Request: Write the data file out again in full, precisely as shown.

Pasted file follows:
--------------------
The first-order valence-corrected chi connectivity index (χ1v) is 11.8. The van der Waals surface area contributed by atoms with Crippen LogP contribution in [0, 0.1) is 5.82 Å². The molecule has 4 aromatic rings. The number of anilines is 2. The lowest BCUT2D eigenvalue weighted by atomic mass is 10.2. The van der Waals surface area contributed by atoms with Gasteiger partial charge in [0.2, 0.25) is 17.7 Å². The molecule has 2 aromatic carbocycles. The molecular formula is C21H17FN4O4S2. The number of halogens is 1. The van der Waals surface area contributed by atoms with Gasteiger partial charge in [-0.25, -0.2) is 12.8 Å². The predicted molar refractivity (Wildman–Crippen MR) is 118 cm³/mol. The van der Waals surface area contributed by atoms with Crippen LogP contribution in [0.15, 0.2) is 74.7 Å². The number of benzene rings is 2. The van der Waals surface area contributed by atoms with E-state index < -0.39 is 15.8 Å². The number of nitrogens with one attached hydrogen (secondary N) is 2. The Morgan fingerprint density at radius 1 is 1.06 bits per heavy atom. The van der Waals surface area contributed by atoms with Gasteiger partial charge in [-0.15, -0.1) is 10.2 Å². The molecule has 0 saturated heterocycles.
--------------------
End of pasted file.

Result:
The first-order valence-corrected chi connectivity index (χ1v) is 11.8. The van der Waals surface area contributed by atoms with Crippen LogP contribution in [0, 0.1) is 5.82 Å². The molecule has 4 aromatic rings. The number of anilines is 2. The lowest BCUT2D eigenvalue weighted by atomic mass is 10.2. The van der Waals surface area contributed by atoms with Gasteiger partial charge in [0.2, 0.25) is 17.7 Å². The molecule has 2 aromatic carbocycles. The molecular formula is C21H17FN4O4S2. The number of halogens is 1. The van der Waals surface area contributed by atoms with Gasteiger partial charge in [-0.25, -0.2) is 12.8 Å². The predicted molar refractivity (Wildman–Crippen MR) is 118 cm³/mol. The van der Waals surface area contributed by atoms with Crippen LogP contribution in [0.15, 0.2) is 74.7 Å². The number of benzene rings is 2. The van der Waals surface area contributed by atoms with E-state index < -0.39 is 15.8 Å². The number of nitrogens with one attached hydrogen (secondary N) is 2. The Morgan fingerprint density at radius 1 is 1.06 bits per heavy atom. The van der Waals surface area contributed by atoms with Gasteiger partial charge in [-0.15, -0.1) is 10.2 Å². The molecule has 0 saturated heterocycles.